Researchers with the Icahn School of Medicine at Mount Sinai in New York have had promising results with a cancer vaccine in an early-stage clinical trial. They published their work in the journal Nature Medicine.
Indolent non-Hodgkin’s lymphomas (iNHLs) do not respond to standard cancer therapy and respond poorly to checkpoint inhibitors. The research group, led by Joshua Brody, Director of the Lymphoma Immunotherapy Program at Icahn, showed that lymphoma cells could directly prime T-cells, but that actual immunity required multiple exposures or cross-presentation.
Brody and his team developed a therapy that combined Flt3L, radiotherapy, and a TLR3 agonist, “which recruited, antigen-loaded and activated intratumoral, cross-presenting dendritic cells (DCs),” the authors wrote.
Brody told Live Science, “We’re seeing tumors all throughout the body melting away,” after injecting a single tumor.
The vaccine was tested in 11 patients with NHL. Not all patients responded to the therapy. But some of the patients, three, went into remission for relatively long periods. Because of its promise, the vaccine is now being tested in breast and head-and-neck cancers. The vaccine also appears to increase the effectiveness of checkpoint inhibitors in the disease, what Brody told Live Science “are remarkably synergistic.”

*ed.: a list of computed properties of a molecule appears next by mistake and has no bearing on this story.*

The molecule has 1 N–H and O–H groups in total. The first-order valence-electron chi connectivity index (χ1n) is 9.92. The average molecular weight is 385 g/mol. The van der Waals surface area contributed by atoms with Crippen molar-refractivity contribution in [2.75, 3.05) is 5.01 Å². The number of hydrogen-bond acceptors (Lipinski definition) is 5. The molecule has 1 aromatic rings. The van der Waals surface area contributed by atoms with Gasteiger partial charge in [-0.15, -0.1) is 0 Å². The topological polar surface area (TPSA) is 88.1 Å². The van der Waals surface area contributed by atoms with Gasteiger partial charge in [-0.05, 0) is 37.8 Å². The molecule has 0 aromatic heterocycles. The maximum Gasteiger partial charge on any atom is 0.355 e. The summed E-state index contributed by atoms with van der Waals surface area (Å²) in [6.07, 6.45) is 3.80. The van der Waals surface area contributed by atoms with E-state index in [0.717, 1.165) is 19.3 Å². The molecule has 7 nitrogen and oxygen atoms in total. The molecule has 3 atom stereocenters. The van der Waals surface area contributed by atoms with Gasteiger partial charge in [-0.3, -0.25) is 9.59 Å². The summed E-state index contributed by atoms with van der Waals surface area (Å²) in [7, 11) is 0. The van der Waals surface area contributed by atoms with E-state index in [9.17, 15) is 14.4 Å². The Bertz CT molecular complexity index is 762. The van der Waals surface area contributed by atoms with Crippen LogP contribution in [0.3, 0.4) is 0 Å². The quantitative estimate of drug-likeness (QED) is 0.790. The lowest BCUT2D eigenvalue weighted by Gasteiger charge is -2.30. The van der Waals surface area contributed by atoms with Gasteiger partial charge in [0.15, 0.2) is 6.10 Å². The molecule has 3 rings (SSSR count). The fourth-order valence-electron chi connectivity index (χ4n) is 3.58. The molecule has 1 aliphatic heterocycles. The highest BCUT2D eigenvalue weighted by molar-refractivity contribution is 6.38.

Cold Plasma Kills Almost All Airborne Viruses
Researchers at the University of Michigan have shown that dangerous airborne viruses can be killed “on-the-fly” when exposed to so-called “cold plasma,” or energetic, charged air molecule fragments. They published their work in the Journal of Physics D: Applied Physics.
“The most difficult disease transmission route to guard against is airborne because we have relatively little to protect us when we breathe,” stated Herek Clack, UM research associate professor of civil and environmental engineering.
The researchers evaluated the virus-killing speed and effectiveness of nonthermal plasma, that ionized particles created around electrical discharges, such as sparks. They found the reactor inactivated or removed 99.9% of a test virus, mostly because of inactivation. The reactor had borosilicate glass beads packed into a cylinder. They initiated sparks between the void spaces and passed a model virus via flowing air into the reactor.
The work would seem to have more immediate implications for livestock farmers, who often use air filtration systems to help mitigate the risk of the spread of avian and porcine viruses.
“Allelic Drive” Leads to Even More Precise CRISPR Gene Editing
Since the discovery of CRISPR not so long ago, scientists are consistently finding ways to make it better. Researchers at the University of California, San Diego (UCSD) recently developed a “gene drive” or “allelic drive” that works with a guide RNA to direct CRISPR to cut undesired gene variants and replace it with a preferred version. They published their research in the journalNature Communications.